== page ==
Hunter Mense is nearing the next phase of his life. (Photo by Matthew Hicks.)
By Ashley Dunkak
Despite the urging of his parents during a difficult junior season of baseball, Hunter Mense did not want to see a sports psychologist. It was just one of those things.
Finally, he agreed. The two-hour conversation they had changed everything.
The sports psychologist with whom Mense talked was Richard McGuire. A professor at the University of Missouri who spent more than 25 years as the track coach there, McGuire is now in charge of the school’s sports psychology program. After visiting with McGuire, Mense played well for the remainder of that season. Perhaps more importantly, after the visit he decided he wanted to get a degree in sports psychology. Appreciative of the time McGuire spent helping him, Mense wants to have a similar impact going forward.
“The number one reason people start playing is because it’s fun, and the number one reason they stop is because it’s not fun anymore,” Mense said, “so you never want to lose sight of that, but sometimes we do. I hate when I see guys struggling through things, and it’s almost like it’s not even fun anymore, and it almost hurts me sometimes to see them like that, so I know as a sports psychologist it’d be beneficial to work with guys and get them back on the right track.”
Though he is still a player at the moment, Mense’s future lies in being a coach. Before the end of the season, he will return to the University of Missouri as a graduate assistant to the baseball team while he works on getting his master’s degree in sports psychology.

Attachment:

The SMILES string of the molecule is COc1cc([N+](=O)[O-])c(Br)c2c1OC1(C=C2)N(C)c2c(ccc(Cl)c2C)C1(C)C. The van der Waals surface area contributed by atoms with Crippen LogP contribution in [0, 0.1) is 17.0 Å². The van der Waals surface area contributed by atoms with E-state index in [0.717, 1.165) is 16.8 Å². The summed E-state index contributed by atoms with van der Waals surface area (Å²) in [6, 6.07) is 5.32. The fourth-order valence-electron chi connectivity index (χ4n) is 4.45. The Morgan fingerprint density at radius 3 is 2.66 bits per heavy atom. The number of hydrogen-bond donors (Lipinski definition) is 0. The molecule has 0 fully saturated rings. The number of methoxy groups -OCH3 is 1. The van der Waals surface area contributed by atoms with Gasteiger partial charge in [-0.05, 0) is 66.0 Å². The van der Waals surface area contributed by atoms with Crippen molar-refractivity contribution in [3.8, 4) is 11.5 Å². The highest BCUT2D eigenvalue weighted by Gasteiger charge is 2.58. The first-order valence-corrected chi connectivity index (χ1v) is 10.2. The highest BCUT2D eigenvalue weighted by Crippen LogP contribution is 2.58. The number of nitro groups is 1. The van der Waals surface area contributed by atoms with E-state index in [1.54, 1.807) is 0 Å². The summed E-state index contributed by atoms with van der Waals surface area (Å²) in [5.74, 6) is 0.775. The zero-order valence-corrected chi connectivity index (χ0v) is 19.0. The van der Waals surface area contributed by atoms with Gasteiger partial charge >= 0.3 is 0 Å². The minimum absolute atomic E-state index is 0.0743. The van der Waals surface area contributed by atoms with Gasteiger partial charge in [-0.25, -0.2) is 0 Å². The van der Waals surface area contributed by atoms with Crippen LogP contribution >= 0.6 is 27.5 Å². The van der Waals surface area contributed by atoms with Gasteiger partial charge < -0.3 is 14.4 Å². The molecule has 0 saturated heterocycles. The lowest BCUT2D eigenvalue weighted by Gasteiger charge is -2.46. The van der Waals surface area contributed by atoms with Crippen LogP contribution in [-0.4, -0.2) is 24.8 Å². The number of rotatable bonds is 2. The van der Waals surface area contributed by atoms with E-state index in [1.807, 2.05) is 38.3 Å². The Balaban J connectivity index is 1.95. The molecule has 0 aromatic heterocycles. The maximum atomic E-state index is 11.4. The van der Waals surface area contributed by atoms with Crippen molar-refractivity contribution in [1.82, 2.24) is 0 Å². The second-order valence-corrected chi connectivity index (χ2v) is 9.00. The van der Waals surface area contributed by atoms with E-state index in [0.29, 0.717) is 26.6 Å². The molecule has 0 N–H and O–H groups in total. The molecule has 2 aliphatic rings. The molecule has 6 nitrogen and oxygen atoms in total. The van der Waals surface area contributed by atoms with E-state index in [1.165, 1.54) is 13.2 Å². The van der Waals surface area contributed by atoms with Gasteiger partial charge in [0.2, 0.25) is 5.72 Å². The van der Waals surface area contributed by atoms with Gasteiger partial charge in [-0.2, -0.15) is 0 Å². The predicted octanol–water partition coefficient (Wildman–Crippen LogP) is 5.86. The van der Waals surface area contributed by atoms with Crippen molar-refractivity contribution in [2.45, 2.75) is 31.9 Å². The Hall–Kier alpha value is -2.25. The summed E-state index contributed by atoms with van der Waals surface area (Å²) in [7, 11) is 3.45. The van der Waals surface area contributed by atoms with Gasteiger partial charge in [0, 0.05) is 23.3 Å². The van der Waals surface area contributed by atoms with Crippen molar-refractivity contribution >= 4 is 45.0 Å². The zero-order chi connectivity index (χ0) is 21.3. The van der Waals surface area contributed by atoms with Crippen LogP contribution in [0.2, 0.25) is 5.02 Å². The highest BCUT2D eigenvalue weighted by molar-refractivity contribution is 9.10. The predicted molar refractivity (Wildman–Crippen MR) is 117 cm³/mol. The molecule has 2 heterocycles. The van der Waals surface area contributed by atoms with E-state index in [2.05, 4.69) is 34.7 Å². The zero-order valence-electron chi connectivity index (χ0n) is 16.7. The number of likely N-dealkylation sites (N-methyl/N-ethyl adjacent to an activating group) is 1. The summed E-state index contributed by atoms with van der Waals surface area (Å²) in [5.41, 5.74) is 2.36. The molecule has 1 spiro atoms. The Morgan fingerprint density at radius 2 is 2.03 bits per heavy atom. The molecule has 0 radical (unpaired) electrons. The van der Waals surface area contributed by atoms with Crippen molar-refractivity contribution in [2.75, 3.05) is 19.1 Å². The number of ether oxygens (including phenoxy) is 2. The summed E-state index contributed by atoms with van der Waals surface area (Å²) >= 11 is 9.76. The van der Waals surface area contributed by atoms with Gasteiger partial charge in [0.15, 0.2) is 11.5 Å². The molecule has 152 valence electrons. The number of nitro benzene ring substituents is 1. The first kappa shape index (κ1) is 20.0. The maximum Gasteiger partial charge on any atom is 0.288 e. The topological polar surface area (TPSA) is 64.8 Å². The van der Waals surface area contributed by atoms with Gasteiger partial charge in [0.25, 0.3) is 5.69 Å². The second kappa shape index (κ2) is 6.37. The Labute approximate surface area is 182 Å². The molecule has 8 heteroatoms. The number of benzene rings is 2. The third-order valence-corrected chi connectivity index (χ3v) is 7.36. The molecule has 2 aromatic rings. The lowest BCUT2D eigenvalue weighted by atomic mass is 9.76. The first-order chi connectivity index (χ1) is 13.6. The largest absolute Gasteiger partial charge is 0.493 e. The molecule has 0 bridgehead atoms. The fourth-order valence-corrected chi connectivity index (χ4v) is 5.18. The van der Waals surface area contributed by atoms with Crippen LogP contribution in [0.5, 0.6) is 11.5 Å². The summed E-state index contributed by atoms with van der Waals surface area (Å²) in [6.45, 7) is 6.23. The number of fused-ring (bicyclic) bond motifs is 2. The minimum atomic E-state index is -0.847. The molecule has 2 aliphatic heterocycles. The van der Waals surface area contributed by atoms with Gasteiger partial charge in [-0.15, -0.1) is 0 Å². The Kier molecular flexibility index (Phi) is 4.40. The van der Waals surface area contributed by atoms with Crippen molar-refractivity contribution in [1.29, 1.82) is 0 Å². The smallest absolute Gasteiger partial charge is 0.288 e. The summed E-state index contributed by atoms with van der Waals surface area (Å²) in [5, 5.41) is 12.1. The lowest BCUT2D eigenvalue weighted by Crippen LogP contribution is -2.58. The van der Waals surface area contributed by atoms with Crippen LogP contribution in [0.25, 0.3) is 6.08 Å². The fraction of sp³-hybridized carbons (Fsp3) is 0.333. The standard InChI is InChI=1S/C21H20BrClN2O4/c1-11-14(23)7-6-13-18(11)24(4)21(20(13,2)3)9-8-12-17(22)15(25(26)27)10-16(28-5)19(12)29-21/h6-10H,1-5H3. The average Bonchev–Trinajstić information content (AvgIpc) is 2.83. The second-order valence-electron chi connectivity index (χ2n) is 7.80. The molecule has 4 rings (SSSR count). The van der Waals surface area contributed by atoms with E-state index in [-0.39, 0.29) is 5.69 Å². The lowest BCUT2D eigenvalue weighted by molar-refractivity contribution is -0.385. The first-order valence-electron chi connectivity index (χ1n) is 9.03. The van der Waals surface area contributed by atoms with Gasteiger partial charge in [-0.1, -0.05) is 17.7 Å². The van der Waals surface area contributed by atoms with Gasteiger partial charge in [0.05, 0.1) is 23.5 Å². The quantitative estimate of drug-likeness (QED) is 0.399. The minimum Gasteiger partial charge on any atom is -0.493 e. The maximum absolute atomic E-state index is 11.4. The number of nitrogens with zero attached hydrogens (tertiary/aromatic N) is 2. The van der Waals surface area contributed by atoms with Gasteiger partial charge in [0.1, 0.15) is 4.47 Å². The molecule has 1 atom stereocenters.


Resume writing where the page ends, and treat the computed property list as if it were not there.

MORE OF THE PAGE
Mense’s professional playing career began when the Florida Marlins drafted him from the University of Missouri in 2006. He played in their organization from 2006 to 2010, starting with the low-A team in Jamestown (N.Y.) and working up to the triple-A team in New Orleans. He finished out the 2010 season as a pitcher for the T-Bones. Although he didn’t like pitching, he enjoyed his time with the team.
That positive experience is one reason he decided to come back to Kansas City in 2012. The other reason is his respect for the T-Bones coaching staff.
“I just figure while I’m playing I want to be able to pick their brains as much as possible, try to get as much out of them as possible,” Mense said.
The fact that one of those coaches he is learning from now is eight-time Gold Glove winner from the team that Mense loved as a kid is certainly a bonus. As a Liberty, Mo., native, Mense always cheered for the Kansas City Royals. Even now, in his family’s house there is a picture of Frank White and Mense, taken when the 27-year-old Mense was just a toddler.
After being up close and personal with White on a daily basis, the first baseman’s grown-up impression of the Royals great is no different than the one he had as a kid.
“He’s such a great guy,” Mense said. “He’s so willing to work with you, with whatever you need, and so willing to talk to you. He’s a great presence, and anytime you have a guy with that kind of accolades, it’s important.”
Mense changed his focus from playing to coaching after his first stint with the T-Bones in 2010. He returned to the University of Missouri to finish up his undergraduate degree in communications, and he started thinking about all of the people who helped him along in his baseball career.
“Not only my parents, but other people, so many guys that help you out and try to get you where you want to get to,” Mense said. “I want to give back and help other kids and players trying to reach their goals like I was able to do.”